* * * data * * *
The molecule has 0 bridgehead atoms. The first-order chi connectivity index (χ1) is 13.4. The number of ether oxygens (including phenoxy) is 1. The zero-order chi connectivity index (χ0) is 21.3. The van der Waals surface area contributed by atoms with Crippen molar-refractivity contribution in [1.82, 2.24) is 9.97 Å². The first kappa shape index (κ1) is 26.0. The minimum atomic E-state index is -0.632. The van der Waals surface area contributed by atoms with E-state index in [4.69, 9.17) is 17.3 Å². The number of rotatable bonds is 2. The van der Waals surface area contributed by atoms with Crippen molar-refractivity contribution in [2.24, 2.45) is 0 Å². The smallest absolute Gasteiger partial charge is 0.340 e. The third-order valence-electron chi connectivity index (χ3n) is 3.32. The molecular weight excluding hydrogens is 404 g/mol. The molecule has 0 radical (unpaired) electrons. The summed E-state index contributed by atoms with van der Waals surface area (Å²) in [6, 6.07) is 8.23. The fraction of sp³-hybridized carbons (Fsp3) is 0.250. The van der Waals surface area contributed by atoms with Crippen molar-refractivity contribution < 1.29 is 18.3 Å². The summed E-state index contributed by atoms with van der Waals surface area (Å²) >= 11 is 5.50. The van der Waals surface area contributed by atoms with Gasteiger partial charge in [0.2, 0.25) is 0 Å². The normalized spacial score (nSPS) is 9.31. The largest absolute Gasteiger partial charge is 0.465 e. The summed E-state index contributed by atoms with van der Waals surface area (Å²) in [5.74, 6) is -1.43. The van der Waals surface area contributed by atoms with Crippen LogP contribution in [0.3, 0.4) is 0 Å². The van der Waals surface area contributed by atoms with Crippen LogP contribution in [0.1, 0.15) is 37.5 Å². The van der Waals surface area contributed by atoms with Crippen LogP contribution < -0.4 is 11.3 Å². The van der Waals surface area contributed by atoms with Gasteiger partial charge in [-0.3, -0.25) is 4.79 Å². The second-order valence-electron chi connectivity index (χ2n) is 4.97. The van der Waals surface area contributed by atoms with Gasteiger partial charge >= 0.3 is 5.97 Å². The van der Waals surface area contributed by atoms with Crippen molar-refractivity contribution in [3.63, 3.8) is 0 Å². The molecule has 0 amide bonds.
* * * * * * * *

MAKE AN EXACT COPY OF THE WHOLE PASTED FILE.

The molecule has 0 bridgehead atoms. The first-order chi connectivity index (χ1) is 13.4. The number of ether oxygens (including phenoxy) is 1. The zero-order chi connectivity index (χ0) is 21.3. The van der Waals surface area contributed by atoms with Crippen molar-refractivity contribution in [1.82, 2.24) is 9.97 Å². The first kappa shape index (κ1) is 26.0. The minimum atomic E-state index is -0.632. The van der Waals surface area contributed by atoms with E-state index in [4.69, 9.17) is 17.3 Å². The number of rotatable bonds is 2. The van der Waals surface area contributed by atoms with Crippen molar-refractivity contribution in [2.24, 2.45) is 0 Å². The smallest absolute Gasteiger partial charge is 0.340 e. The third-order valence-electron chi connectivity index (χ3n) is 3.32. The molecular weight excluding hydrogens is 404 g/mol. The molecule has 0 radical (unpaired) electrons. The summed E-state index contributed by atoms with van der Waals surface area (Å²) in [6, 6.07) is 8.23. The fraction of sp³-hybridized carbons (Fsp3) is 0.250. The van der Waals surface area contributed by atoms with Crippen molar-refractivity contribution < 1.29 is 18.3 Å². The summed E-state index contributed by atoms with van der Waals surface area (Å²) >= 11 is 5.50. The van der Waals surface area contributed by atoms with Gasteiger partial charge in [0.2, 0.25) is 0 Å². The normalized spacial score (nSPS) is 9.31. The largest absolute Gasteiger partial charge is 0.465 e. The summed E-state index contributed by atoms with van der Waals surface area (Å²) in [5.74, 6) is -1.43. The van der Waals surface area contributed by atoms with Crippen LogP contribution in [0.3, 0.4) is 0 Å². The van der Waals surface area contributed by atoms with Crippen LogP contribution in [0.1, 0.15) is 37.5 Å². The van der Waals surface area contributed by atoms with Crippen LogP contribution < -0.4 is 11.3 Å². The van der Waals surface area contributed by atoms with Gasteiger partial charge in [-0.3, -0.25) is 4.79 Å². The second-order valence-electron chi connectivity index (χ2n) is 4.97. The van der Waals surface area contributed by atoms with Gasteiger partial charge >= 0.3 is 5.97 Å². The van der Waals surface area contributed by atoms with Crippen molar-refractivity contribution in [3.63, 3.8) is 0 Å². The molecule has 0 amide bonds.